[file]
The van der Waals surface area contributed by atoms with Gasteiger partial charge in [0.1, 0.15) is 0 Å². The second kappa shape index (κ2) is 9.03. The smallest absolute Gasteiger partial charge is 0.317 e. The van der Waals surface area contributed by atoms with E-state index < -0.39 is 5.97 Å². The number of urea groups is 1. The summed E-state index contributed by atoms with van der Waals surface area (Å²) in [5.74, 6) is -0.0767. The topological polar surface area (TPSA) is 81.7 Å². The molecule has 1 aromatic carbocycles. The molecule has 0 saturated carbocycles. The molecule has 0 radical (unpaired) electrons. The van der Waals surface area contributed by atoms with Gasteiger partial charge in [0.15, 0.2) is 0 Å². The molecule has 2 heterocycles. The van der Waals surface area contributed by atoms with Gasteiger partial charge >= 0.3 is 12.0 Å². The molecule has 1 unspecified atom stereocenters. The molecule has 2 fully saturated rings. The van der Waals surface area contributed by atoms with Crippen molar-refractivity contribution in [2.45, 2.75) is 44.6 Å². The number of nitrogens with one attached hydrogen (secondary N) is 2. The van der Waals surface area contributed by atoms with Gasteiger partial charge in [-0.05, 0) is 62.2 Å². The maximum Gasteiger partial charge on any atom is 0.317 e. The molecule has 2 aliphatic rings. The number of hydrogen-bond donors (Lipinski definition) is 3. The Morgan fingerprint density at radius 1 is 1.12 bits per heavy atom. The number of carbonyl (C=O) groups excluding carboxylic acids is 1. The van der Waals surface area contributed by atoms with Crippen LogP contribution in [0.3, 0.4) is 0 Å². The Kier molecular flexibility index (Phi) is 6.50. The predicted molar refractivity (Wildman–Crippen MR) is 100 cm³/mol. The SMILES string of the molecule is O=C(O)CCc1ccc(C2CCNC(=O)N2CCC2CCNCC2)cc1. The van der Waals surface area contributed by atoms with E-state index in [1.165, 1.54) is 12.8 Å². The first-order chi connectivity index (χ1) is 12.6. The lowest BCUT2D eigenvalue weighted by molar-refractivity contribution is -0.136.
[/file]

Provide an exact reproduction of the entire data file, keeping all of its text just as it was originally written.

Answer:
The van der Waals surface area contributed by atoms with Gasteiger partial charge in [0.1, 0.15) is 0 Å². The second kappa shape index (κ2) is 9.03. The smallest absolute Gasteiger partial charge is 0.317 e. The van der Waals surface area contributed by atoms with E-state index < -0.39 is 5.97 Å². The number of urea groups is 1. The summed E-state index contributed by atoms with van der Waals surface area (Å²) in [5.74, 6) is -0.0767. The topological polar surface area (TPSA) is 81.7 Å². The molecule has 1 aromatic carbocycles. The molecule has 0 saturated carbocycles. The molecule has 0 radical (unpaired) electrons. The van der Waals surface area contributed by atoms with Gasteiger partial charge in [0.15, 0.2) is 0 Å². The molecule has 2 heterocycles. The van der Waals surface area contributed by atoms with Gasteiger partial charge >= 0.3 is 12.0 Å². The molecule has 1 unspecified atom stereocenters. The molecule has 2 fully saturated rings. The van der Waals surface area contributed by atoms with Crippen molar-refractivity contribution in [2.45, 2.75) is 44.6 Å². The number of nitrogens with one attached hydrogen (secondary N) is 2. The van der Waals surface area contributed by atoms with Gasteiger partial charge in [-0.05, 0) is 62.2 Å². The maximum Gasteiger partial charge on any atom is 0.317 e. The molecule has 2 aliphatic rings. The number of hydrogen-bond donors (Lipinski definition) is 3. The Morgan fingerprint density at radius 1 is 1.12 bits per heavy atom. The number of carbonyl (C=O) groups excluding carboxylic acids is 1. The van der Waals surface area contributed by atoms with Crippen LogP contribution in [0.3, 0.4) is 0 Å². The Kier molecular flexibility index (Phi) is 6.50. The predicted molar refractivity (Wildman–Crippen MR) is 100 cm³/mol. The SMILES string of the molecule is O=C(O)CCc1ccc(C2CCNC(=O)N2CCC2CCNCC2)cc1. The van der Waals surface area contributed by atoms with E-state index in [1.165, 1.54) is 12.8 Å². The first-order chi connectivity index (χ1) is 12.6. The lowest BCUT2D eigenvalue weighted by molar-refractivity contribution is -0.136.